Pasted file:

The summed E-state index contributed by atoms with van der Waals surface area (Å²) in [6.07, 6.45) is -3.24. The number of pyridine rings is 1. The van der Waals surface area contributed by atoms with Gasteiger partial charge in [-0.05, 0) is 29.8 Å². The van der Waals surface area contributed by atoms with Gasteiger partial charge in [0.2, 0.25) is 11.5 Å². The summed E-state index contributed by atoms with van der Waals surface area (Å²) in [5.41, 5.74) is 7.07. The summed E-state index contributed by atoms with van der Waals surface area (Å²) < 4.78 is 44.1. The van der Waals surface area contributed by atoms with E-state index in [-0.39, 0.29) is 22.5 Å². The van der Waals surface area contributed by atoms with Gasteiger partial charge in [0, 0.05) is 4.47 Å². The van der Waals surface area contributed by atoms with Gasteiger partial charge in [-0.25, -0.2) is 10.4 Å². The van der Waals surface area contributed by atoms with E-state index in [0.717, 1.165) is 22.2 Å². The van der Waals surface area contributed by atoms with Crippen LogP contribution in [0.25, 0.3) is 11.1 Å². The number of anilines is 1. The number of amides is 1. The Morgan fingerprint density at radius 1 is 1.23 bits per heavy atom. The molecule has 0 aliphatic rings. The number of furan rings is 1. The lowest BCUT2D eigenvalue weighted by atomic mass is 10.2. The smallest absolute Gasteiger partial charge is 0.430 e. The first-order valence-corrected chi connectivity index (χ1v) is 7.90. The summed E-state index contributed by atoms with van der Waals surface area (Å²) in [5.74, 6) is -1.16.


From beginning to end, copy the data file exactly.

The summed E-state index contributed by atoms with van der Waals surface area (Å²) in [6.07, 6.45) is -3.24. The number of pyridine rings is 1. The van der Waals surface area contributed by atoms with Gasteiger partial charge in [-0.05, 0) is 29.8 Å². The van der Waals surface area contributed by atoms with Gasteiger partial charge in [0.2, 0.25) is 11.5 Å². The summed E-state index contributed by atoms with van der Waals surface area (Å²) in [5.41, 5.74) is 7.07. The summed E-state index contributed by atoms with van der Waals surface area (Å²) < 4.78 is 44.1. The van der Waals surface area contributed by atoms with E-state index in [-0.39, 0.29) is 22.5 Å². The van der Waals surface area contributed by atoms with Gasteiger partial charge in [0, 0.05) is 4.47 Å². The van der Waals surface area contributed by atoms with Gasteiger partial charge in [-0.25, -0.2) is 10.4 Å². The van der Waals surface area contributed by atoms with E-state index in [0.717, 1.165) is 22.2 Å². The van der Waals surface area contributed by atoms with Crippen LogP contribution in [0.25, 0.3) is 11.1 Å². The number of anilines is 1. The number of amides is 1. The Morgan fingerprint density at radius 1 is 1.23 bits per heavy atom. The molecule has 0 aliphatic rings. The number of furan rings is 1. The lowest BCUT2D eigenvalue weighted by atomic mass is 10.2. The smallest absolute Gasteiger partial charge is 0.430 e. The first-order valence-corrected chi connectivity index (χ1v) is 7.90. The summed E-state index contributed by atoms with van der Waals surface area (Å²) in [5.74, 6) is -1.16.